As a friend, parent, sibling, and co-worker we want to be needed. To be involved.

We were made in God’s image. And just like him, we want to help. Be needed. Solve problems. Come along side.

God, as our heavenly father, doesn’t want us solving the problem, getting over our hurt, and getting support elsewhere and then coming to him whole and unneedy. No, just like we delight in helping those around us, he delights in helping us.

And unlike us, he never runs out of energy, solutions, patience, love, and all those other things. We can only help so much, but he can help forever.

Remember:

1. No concern, problem, issue, hurt, worry, triumph, blessing, or thought is to little or big to share with him.

2. He cares about us more than we can imagine. His heart breaks for us and explodes in pride for us.

3. He is besides us every step of the way, just waiting for us to put our hand in his. Waiting for us to include him in our life.

4. He is not intimidated by our messes, and ultimately uses them to our advantage and his glory.

5. He sees us and what we are becoming. He knows us better than we know our self and nothing we do or say surprises him.

6. He wants only the best for; works all things ultimately for our good.

So, share the good, bad, and ugly with him. Trust him. Make him your best friend. Keep him in the loop.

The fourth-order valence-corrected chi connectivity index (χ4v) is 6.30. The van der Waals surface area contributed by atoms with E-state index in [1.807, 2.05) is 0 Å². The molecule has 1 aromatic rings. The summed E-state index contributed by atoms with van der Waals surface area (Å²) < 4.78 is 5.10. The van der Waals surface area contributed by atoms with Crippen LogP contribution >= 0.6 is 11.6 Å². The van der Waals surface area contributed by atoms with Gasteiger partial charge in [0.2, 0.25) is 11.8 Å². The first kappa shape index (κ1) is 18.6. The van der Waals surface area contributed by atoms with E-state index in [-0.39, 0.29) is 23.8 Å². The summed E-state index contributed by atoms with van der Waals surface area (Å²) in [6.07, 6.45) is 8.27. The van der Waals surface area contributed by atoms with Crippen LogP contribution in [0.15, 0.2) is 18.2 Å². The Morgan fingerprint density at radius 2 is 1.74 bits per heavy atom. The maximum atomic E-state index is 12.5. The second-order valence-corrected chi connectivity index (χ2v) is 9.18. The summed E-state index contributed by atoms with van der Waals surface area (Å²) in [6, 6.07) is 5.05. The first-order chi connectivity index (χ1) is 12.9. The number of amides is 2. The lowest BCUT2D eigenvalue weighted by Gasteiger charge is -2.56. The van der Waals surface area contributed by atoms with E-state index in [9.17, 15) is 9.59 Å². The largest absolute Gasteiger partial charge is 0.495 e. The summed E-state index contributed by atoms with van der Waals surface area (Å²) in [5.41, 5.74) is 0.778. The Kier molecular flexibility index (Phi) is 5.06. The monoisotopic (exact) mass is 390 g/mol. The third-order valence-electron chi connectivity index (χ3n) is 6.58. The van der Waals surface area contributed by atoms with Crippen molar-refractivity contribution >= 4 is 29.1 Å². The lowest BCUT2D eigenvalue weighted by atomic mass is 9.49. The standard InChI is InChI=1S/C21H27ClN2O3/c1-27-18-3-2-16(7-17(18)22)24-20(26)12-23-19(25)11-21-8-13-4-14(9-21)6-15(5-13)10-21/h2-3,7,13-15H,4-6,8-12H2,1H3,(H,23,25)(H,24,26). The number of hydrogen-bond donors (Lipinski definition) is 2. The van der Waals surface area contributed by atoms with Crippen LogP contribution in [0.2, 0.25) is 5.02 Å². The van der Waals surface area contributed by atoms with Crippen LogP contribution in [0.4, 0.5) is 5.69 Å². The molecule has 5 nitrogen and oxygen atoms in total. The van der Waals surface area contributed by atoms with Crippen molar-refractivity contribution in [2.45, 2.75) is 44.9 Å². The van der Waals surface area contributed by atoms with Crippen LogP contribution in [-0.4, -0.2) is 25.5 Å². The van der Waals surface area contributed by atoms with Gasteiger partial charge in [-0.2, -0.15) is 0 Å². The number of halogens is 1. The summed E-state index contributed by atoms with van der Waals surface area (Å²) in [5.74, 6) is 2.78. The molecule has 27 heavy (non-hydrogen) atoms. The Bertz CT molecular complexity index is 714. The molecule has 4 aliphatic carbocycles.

And next time you can’t sleep, ask him to talk you to sleep. Because he will.

Alt text: Being there for others feels good. Learn why we want to be there for others. And what would happen if we were not needed.

Thanks for stopping by. Keep remembering what’s important.

Theresa

 


If you need some weekly encouragement and hope, tied up with some humor? Subscribe and join the journey. Life is sweeter when we walk alongside one another.


Join the discussion: Tell about a time you were there for someone or they were there for you.

Alt text: Being there for others feels good. Learn why we want to be there for others. And what would happen if we were not needed.May link up at Holley Gerth (#coffeeforyourheart), Lori Schumaker (#Moments of Hope), Crystal Storms (#HeartEncouragement), Arabah Joy (#Grace & Truth).

Alt text: Being there for others feels good. Learn why we want to be there for others. And what would happen if we were not needed.Being there for others feels good. Learn why we want to be there for others. And what would happen if we were not needed. #relationships #kindness to others